However, Tumlin said that DHS can use expedited removal on kids accompanied by an adult caregiver.
According to a DHS fact sheet, this is already being done at a federal training center in Artesia, New Mexico.
Regarding unaccompanied minors, federal statute 8 U.S.C. § 1232(a)(5)(D) states,
Any unaccompanied alien child sought to be removed by the Department of Homeland Security, except for an unaccompanied alien child from a contiguous country subject to exceptions under subsection (a)(2), shall be-- (i) placed in removal proceedings under section 240 of the Immigration and Nationality Act (8 U.S.C. 1229a); (ii) eligible for relief under section 240B of such Act (8 U.S.C. 1229c) at no cost to the child; and (iii) provided access to counsel in accordance with subsection (c)(5).(Italics added.)
Indeed, in a letter to Congressional leaders released on Monday, Obama signaled that he would seek "additional authority to exercise discretion in processing the return and removal of unaccompanied minor children from non-contiguous countries like Guatemala, Honduras, and El Salvador."
This passage leads many to believe that Obama will seek a change in the 2008 law, perhaps to do something similar to what Smith is describing.
Point being, Obama is saying that he cannot do it now, under current law.
Tumlin was critical of the Obama administration's mixed messages from Monday, on one hand looking to fast-track the return of immigrant kids, on the other saying he would go around Congress to achieve some change on the immigration front.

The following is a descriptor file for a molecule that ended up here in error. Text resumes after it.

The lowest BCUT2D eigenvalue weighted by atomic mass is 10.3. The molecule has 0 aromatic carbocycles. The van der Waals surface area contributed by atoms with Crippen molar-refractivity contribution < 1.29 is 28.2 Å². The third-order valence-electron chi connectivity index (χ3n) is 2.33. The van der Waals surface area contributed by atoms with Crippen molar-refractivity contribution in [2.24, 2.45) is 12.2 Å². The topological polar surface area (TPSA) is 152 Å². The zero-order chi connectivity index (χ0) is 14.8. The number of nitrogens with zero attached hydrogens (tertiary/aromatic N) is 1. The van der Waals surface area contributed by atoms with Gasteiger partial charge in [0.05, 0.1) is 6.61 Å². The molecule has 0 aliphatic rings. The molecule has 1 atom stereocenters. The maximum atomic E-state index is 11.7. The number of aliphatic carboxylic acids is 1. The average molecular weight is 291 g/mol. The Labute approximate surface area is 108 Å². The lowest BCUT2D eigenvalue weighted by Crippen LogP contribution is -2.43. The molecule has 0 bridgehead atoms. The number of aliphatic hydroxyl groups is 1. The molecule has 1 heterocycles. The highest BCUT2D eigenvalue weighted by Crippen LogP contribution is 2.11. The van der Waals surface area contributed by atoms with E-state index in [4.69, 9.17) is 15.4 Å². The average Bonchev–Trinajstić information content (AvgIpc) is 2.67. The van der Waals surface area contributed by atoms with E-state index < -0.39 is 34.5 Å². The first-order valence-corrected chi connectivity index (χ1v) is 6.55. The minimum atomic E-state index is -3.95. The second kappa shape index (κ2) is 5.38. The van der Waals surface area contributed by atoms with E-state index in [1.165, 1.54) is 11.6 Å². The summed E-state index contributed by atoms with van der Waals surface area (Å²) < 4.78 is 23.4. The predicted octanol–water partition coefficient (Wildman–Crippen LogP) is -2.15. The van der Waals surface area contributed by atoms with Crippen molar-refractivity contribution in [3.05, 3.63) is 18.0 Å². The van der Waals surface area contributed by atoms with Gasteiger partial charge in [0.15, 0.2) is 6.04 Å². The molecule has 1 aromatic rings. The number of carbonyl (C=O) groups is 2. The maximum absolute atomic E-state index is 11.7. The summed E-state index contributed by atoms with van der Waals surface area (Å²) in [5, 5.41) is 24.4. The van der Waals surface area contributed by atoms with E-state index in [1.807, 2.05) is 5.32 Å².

"We should not be pitting the need for immigration reform for the 11 million undocumented," said Tumlin, "against what is a humanitarian crisis among child refugees."
Tumlin noted that the United States also has obligations under international and domestic law not to return refugees and asylum-seekers to the violence or persecution of their home counties.
She referred to a recent report from the United Nations High Commissioner for Refugees, which interviewed more than 400 unaccompanied minors fleeing Central America for the U.S.
"They asked [one child] did you know along this journey you would be physically abused, likely sexually abused, that you would be hungry, that you would be beaten that you would be robbed, and the kid said yes," said Tumlin.
"And they asked if that happened and the kid said yes, and then they asked him would you do it again, and the kid said yes, because, that is not as bad as the situation that I was leaving in my home country."
Granted, Smith is not the only politician engaging in nativist talking points, but his tone is troubling, coming from one who has preached "practicality and compassion" in his statements on immigration reform.